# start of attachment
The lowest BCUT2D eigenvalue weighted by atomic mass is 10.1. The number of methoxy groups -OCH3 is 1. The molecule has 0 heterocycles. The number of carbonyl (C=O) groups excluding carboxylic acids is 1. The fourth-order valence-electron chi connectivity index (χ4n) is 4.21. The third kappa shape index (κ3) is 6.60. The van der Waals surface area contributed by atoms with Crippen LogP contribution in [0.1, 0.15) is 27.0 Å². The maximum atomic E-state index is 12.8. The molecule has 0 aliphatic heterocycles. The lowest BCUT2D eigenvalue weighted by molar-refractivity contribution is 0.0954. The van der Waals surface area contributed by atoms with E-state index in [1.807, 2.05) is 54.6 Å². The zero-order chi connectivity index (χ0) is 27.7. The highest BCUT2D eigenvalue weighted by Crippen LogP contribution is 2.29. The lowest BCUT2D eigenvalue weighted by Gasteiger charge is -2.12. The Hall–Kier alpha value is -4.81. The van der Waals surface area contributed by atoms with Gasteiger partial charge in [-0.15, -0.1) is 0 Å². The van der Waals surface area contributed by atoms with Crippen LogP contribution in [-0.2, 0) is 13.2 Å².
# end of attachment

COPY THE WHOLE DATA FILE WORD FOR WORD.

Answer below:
The lowest BCUT2D eigenvalue weighted by atomic mass is 10.1. The number of methoxy groups -OCH3 is 1. The molecule has 0 heterocycles. The number of carbonyl (C=O) groups excluding carboxylic acids is 1. The fourth-order valence-electron chi connectivity index (χ4n) is 4.21. The third kappa shape index (κ3) is 6.60. The van der Waals surface area contributed by atoms with Crippen LogP contribution in [0.1, 0.15) is 27.0 Å². The maximum atomic E-state index is 12.8. The molecule has 0 aliphatic heterocycles. The lowest BCUT2D eigenvalue weighted by molar-refractivity contribution is 0.0954. The van der Waals surface area contributed by atoms with E-state index in [1.807, 2.05) is 54.6 Å². The zero-order chi connectivity index (χ0) is 27.7. The highest BCUT2D eigenvalue weighted by Crippen LogP contribution is 2.29. The lowest BCUT2D eigenvalue weighted by Gasteiger charge is -2.12. The Hall–Kier alpha value is -4.81. The van der Waals surface area contributed by atoms with Gasteiger partial charge in [-0.15, -0.1) is 0 Å². The van der Waals surface area contributed by atoms with Crippen LogP contribution in [-0.2, 0) is 13.2 Å².